Jim Stasiowski, writing
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It took 12 tries by an equal number of people before someone finally succeeded in explaining to me how tax-increment financing (known as TIF) works.
Maybe 15 tries.
Even before I fully understood TIF, I knew it was a way that a government uses tax money to lure businesses.
To some, the fact it took me that many tries to grasp the intricacies of TIFs makes me look less than intelligent. But I think it makes me look good.
See, I kept trying to understand TIFs. I didn’t give up when I heard about it the first time, back in the 1980s, and told the explainer: “Huh?”
What you need to know about me: Whenever I have been interviewed for a job, and my prospective boss asks the standard, “So, what are your strengths?” I always say I’m a slow learner. I mean, slo—o-o-o-o-o-o-o-o-ow.
I don’t say that out of some reverse-psychology ploy or a brutally honest display of self-awareness; I say it with pride, because what I mean is that I pick up details the way a bricklayer builds a wall: one piece at a time. And if one doesn’t fit – continuing the bricklayer metaphor here – I will tear down what I’ve done and start over.
Throughout my life, I’ve been around fast learners, from my parents and siblings to classmates and colleagues.
Even my wife, Sharon, swiftly masters numbers and technology and puzzles and instructions and the layouts of cities. When we first got our home wired against break-ins, the security technician had barely started his script when he looked at a distracted me and said, “Sir, are you following this?”
I said, “No,” then pointed to Sharon and added, “but she is, and she’ll fill me in.”
For me as a journalist, slow learning has been an advantage. No matter how difficult the topic, I insist the source go over it until I can explain it to readers.
An example: On a Friday morning last winter, I covered a meeting at which an extremely intricate legislative proposal was discussed. Despite my copious notes, I really didn’t follow a lot of what was said.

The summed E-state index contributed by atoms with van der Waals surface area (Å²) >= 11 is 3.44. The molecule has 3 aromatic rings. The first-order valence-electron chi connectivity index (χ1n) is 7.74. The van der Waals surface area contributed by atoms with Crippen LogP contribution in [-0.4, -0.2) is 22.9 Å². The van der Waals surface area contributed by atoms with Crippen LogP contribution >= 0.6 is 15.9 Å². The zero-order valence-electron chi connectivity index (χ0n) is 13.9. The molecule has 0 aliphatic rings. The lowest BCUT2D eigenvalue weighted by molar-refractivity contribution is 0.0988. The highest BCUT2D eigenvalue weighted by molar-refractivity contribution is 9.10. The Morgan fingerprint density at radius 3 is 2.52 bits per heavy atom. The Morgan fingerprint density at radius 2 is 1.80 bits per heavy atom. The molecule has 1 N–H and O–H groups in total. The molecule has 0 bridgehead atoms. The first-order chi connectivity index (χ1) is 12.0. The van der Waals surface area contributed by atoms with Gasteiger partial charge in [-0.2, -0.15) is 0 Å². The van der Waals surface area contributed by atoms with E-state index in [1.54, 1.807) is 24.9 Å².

After the meeting, I asked the most knowledgeable speaker – call him Roger – to fill in the details. Thinking I could get a story done for the next morning’s edition, I told him I needed an hour of his time.
Roger turned me down, but offered: “How about tomorrow?”
He was running errands on Saturday, so he called me on his cellphone. For four hours Roger helped me, brick-by-brick. It was painful to acknowledge how little I knew of the proposal, but he enjoyed playing tutor. After we talked, I made a few more calls – Reporting tip: In cold climates in the winter, many people are easily reachable on Saturdays – and I wrote a multi-source, nuanced story for the Sunday edition.
I know I should have found a way to get that story on Friday, put it online as soon as possible, then into the Saturday paper. But journalists get paid for more than just speed and clicks; in accepting a newspaper job, we also accept the responsibility of using our judgment. If I had written the story on Friday, it would have been superficial, like local-TV pieces in which, after a complex meeting, the reporter gets 40 seconds of on-camera comments from the mayor.
Yes, I could have found a different source on Friday for a lengthy interview. But here comes the judgment: In listening to the speakers at the meeting, I zeroed in on Roger as having both the broadest knowledge of the topic and the best reputation for candor.
It helped that my editor agreed with me: The story needed steeping, patience, consideration. In our modern media blizzard, speed is seductive but often shallow. A murder? Massive traffic accident? Trial outcome? OK, get it online and compete to be first (and, not incidentally, best).
But a topic with profound and long-term implications deserves time to develop.
I am not criticizing fast learners; I often wish I were one. And my self-assigned “slow learner” label hasn’t inhibited my ability to swiftly turn a slender news tip into a solid deadline-pressure story.
Still, it is an asset to know what I don’t know, like how to operate our home’s security system.
Now, back to TIFs: They started as a noble workaround to develop blighted areas, but shrewd business executives exploited simple-minded politicians lusting after credit for the holy grail called “economic development,” and today some TIFs are little more than corporate welfare, larding with tax money projects that companies would have done without such help.
When your local government considers a TIF, start at the bottom. First study the TIF laws, then methodically build your story brick-by-brick.
THE FINAL WORD: Although I usually reject new or trendy words, I do appreciate the utility of “workaround,” a noun the dictionary defines as “a method for overcoming an obstacle or bypassing a problem.”